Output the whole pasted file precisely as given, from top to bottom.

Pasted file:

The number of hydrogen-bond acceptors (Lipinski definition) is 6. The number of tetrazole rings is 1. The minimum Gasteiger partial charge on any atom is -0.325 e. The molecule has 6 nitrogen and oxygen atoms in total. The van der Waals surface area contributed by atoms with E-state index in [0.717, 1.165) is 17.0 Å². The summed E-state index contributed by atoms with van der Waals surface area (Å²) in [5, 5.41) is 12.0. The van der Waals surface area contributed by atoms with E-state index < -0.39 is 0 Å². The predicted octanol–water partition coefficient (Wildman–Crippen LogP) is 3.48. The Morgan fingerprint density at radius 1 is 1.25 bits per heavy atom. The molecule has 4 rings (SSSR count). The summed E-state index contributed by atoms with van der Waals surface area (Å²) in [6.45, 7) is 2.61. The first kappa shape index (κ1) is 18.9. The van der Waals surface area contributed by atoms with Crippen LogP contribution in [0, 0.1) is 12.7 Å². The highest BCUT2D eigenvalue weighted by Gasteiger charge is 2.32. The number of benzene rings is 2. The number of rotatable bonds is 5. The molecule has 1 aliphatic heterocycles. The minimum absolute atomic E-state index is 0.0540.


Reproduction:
The number of hydrogen-bond acceptors (Lipinski definition) is 6. The number of tetrazole rings is 1. The minimum Gasteiger partial charge on any atom is -0.325 e. The molecule has 6 nitrogen and oxygen atoms in total. The van der Waals surface area contributed by atoms with E-state index in [0.717, 1.165) is 17.0 Å². The summed E-state index contributed by atoms with van der Waals surface area (Å²) in [5, 5.41) is 12.0. The van der Waals surface area contributed by atoms with E-state index < -0.39 is 0 Å². The predicted octanol–water partition coefficient (Wildman–Crippen LogP) is 3.48. The Morgan fingerprint density at radius 1 is 1.25 bits per heavy atom. The molecule has 4 rings (SSSR count). The summed E-state index contributed by atoms with van der Waals surface area (Å²) in [6.45, 7) is 2.61. The first kappa shape index (κ1) is 18.9. The van der Waals surface area contributed by atoms with Crippen LogP contribution in [0, 0.1) is 12.7 Å². The highest BCUT2D eigenvalue weighted by Gasteiger charge is 2.32. The number of benzene rings is 2. The number of rotatable bonds is 5. The molecule has 1 aliphatic heterocycles. The minimum absolute atomic E-state index is 0.0540.